It was Aug 15, the day after the country’s 63rd birthday, a day already mired in misery as hundreds of thousands of Pakistanis roamed the land in search of dry ground. In the midst of this, another tragedy unfolded in Sialkot, whose brutality seemed unparalleled even in the shadow of such pre-existing despair.
The story of the two brothers, Hafiz Mughees and Hafiz Muneeb is by now well known, as is the image of their bloodied, beaten and bruised dead bodies; the tragic symbols of a nation’s mutilated conscience. The aftermath of the killings has followed the expected pretences, the same cabal of leaders expressing their outrage, the same media frenzy posturing as debate and the same groups of beaten-down human rights advocates calling attention to the breakdown of law and order in the country.
In its cruel clarity, the recorded scenes of the tragedy present a complete indictment. Everyone is complicit: the ordinary citizen, the corrupt police officer, the man wielding the baton, another hoisting the corpse, those that kicked, those that falsely accused and those that used their hands to press a record button instead of stopping a massacre.
Yet these are all details, the same onerous meaningless blather that follows in the footsteps of every new episode of brutality that the Pakistani public consumes, deplores and then forgets with alarming frequency. The pages of this newspaper themselves testify to the unending cycle of brutality and forgetfulness: a raped nurse on the street, two brothers executed in broad daylight for alleged blasphemy, a toddler tortured, mutilated and then left in a dumpster — all following the same cyclical path that leads to nothing.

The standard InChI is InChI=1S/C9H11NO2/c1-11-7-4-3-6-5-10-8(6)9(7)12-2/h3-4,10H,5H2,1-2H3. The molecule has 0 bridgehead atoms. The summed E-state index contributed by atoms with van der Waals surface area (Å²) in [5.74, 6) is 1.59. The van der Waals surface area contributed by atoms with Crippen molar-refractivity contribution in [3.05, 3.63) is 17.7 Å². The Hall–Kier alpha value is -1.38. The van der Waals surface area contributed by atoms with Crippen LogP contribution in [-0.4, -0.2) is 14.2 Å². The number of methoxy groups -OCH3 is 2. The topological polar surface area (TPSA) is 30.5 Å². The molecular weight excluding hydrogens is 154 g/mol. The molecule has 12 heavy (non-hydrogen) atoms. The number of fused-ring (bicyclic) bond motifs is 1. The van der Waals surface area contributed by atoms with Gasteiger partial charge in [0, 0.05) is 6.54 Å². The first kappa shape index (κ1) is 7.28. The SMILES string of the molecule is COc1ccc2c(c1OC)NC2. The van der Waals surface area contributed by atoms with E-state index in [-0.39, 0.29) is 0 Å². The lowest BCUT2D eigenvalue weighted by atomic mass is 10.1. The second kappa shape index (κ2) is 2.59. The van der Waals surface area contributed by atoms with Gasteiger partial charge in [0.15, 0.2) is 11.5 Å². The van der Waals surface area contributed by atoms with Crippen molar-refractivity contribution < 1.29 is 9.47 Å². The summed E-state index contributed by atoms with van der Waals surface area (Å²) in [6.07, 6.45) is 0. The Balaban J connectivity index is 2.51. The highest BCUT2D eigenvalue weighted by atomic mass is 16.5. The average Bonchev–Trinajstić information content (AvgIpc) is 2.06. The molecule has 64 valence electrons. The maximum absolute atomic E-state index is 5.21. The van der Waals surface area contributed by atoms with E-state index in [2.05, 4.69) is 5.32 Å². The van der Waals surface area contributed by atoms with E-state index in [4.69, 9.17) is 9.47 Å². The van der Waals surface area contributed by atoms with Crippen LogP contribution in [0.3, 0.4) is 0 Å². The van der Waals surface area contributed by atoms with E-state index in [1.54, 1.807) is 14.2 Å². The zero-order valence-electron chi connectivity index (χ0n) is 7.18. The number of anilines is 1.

Together, these acts form the backdrop of the Sialkot lynching, reiterating that the barbarism of the killings is not an aberration but an emerging norm that dictates mob violence as a legitimate form of self-help.
The outrage affected by officials and media personnel is thus focused not on the idea that such an act is never justified as a means of punishing a criminal but instead on the fact that those punished by the bloodthirsty crowd were actually innocent. The social consensus thus is clear: torture, mutilation and avenging hordes are all legitimate if directed at the correct target.
In a lawful society, violence is the dominion of the state, which has a monopoly on criminal punishment. The grotesque events of Sialkot demonstrate in their agony the utter breakdown of these mechanisms of law and legality in Pakistan. The blurring of boundaries between an unruly mob and police officials that were both accomplices and onlookers demonstrate this very evisceration. The entire episode represents in actuality the status of the rule of law in the country. Those believed to be guilty are punished: a crowd avenging its own helplessness against random violence and catastrophe overtakes the bodies of killed youth.
The control over prostrated begging boys, the unbridled blows and kicks that eventually kill, represent not simply cruelty and but in an evil paradox also the empowerment of a crowd that feels otherwise poor and powerless. The individual conscience of the perpetrators in the mob is dulled by the collective righteousness of doing what is believed to be right. Mob justice happens when the rule of law has been eliminated and until this is recognised, the suspension of one official or another is but a charade.